For many physicians, discussing political beliefs or controversial advocacy work with patients seems inappropriate or even unethical, though many patients may have no problem with it.
Explore This IssueOctober 2020
Discussing Delicate Subjects
According to the 2018 Medscape Ethics Report, more than 5,200 physicians across more than 29 specialties were divided in their opinion: Forty-three percent advised against discussing political beliefs with patients, 23% said it was fine to have the discussions, and 33% said it depended on a number of factors, such as the state of the physician–patient relationship or whether the patient asked a question.
The American Medical Association has its own code of ethics relating to discussing politics with patients. While acknowledging that physicians enjoy the same privileges of free speech shared by all Americans and noting that it’s commendable for physicians to exercise their political rights as citizens by running for political office or lobbying for political positions, parties, or candidates, the code also states that physicians must be sensitive to the inherent imbalance of power in the patient–physician relationship. Patients may also simply have the desire to maintain their privacy when it comes to sharing their views. Among other things, the AMA recommends that physicians do not initiate political conversations during clinical appointments and don’t allow any political differences they may have with a patient to interfere with delivering professional care.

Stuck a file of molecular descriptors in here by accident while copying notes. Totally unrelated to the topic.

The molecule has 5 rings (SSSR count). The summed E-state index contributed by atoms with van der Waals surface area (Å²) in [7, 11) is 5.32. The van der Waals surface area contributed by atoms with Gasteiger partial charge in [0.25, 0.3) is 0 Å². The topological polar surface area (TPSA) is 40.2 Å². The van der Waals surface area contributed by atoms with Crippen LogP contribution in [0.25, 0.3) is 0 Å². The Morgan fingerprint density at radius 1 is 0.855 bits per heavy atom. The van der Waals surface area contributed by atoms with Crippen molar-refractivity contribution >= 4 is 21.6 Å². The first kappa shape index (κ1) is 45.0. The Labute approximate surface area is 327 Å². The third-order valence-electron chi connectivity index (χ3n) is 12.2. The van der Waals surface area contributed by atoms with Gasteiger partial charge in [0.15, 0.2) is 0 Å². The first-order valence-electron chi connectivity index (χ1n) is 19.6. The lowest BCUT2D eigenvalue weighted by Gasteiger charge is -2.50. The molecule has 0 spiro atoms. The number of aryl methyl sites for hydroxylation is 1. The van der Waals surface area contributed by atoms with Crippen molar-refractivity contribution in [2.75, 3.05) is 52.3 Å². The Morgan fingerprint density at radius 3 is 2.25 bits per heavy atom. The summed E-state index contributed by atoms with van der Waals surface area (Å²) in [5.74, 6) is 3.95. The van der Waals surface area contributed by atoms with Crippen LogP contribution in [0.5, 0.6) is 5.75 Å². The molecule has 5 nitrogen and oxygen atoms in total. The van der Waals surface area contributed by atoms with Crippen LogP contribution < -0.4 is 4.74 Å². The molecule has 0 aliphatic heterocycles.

With the national election season upon us, ENTtoday asked two physicians who write about medical ethics whether or not it would be appropriate to discuss politics or controversial advocacy work with patients. Their answer: It depends on the topic and the tone of the conversation.
When a patient asks their physician a question related to politics, it’s important to take a moment to think before responding right away, according to ENTtoday’s medical ethics columnist G. Richard Holt, MD, D Bioethics, clinical professor of otolaryngology at the Center for Medical Humanities and Ethics at the University of Texas Health Science Center in San Antonio.
“Political discussions can be loaded with significant emotional and personal differences, and the physician should be very circumspect regarding participating in such a discussion with patients,” he said.
While a longstanding relationship with a patient known to be like-minded and with whom the physician shares common viewpoints of an ethical nature may make conversation in these areas possible, Dr. Holt believes it’s usually best to demur and steer the conversation clear of the topic. “In nearly all situations regarding politics, I believe both the patient and the physician are best served in their professional relationship if these topics aren’t discussed, and the physician assumes a neutral pose,” he said.